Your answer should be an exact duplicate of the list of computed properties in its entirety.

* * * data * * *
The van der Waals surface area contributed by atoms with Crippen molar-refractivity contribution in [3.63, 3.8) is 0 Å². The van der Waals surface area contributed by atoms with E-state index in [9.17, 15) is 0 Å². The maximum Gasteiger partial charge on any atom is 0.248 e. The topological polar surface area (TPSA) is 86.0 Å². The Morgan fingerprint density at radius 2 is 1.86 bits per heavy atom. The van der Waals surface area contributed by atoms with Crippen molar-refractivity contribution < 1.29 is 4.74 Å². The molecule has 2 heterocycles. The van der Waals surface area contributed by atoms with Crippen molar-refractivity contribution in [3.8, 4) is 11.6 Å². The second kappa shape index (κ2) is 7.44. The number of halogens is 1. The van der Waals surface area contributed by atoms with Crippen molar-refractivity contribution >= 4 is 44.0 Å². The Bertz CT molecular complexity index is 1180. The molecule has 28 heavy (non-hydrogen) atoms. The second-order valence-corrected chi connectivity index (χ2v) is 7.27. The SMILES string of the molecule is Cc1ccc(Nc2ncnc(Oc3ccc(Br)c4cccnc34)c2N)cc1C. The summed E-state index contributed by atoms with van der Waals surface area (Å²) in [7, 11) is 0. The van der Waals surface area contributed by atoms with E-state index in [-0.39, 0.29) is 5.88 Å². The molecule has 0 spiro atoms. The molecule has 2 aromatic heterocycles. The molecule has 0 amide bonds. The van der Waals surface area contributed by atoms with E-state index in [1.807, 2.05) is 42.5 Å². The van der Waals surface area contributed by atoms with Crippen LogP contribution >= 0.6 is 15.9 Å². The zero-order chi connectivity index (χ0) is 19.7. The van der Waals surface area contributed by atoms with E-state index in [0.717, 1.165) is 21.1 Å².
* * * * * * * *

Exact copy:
The van der Waals surface area contributed by atoms with Crippen molar-refractivity contribution in [3.63, 3.8) is 0 Å². The van der Waals surface area contributed by atoms with E-state index in [9.17, 15) is 0 Å². The maximum Gasteiger partial charge on any atom is 0.248 e. The topological polar surface area (TPSA) is 86.0 Å². The Morgan fingerprint density at radius 2 is 1.86 bits per heavy atom. The van der Waals surface area contributed by atoms with Crippen molar-refractivity contribution < 1.29 is 4.74 Å². The molecule has 2 heterocycles. The van der Waals surface area contributed by atoms with Crippen molar-refractivity contribution in [3.8, 4) is 11.6 Å². The second kappa shape index (κ2) is 7.44. The number of halogens is 1. The van der Waals surface area contributed by atoms with Crippen molar-refractivity contribution >= 4 is 44.0 Å². The Bertz CT molecular complexity index is 1180. The molecule has 28 heavy (non-hydrogen) atoms. The second-order valence-corrected chi connectivity index (χ2v) is 7.27. The SMILES string of the molecule is Cc1ccc(Nc2ncnc(Oc3ccc(Br)c4cccnc34)c2N)cc1C. The summed E-state index contributed by atoms with van der Waals surface area (Å²) in [7, 11) is 0. The van der Waals surface area contributed by atoms with E-state index in [-0.39, 0.29) is 5.88 Å². The molecule has 0 spiro atoms. The molecule has 2 aromatic heterocycles. The molecule has 0 amide bonds. The van der Waals surface area contributed by atoms with E-state index in [1.807, 2.05) is 42.5 Å². The van der Waals surface area contributed by atoms with Crippen LogP contribution >= 0.6 is 15.9 Å². The zero-order chi connectivity index (χ0) is 19.7. The van der Waals surface area contributed by atoms with E-state index in [0.717, 1.165) is 21.1 Å².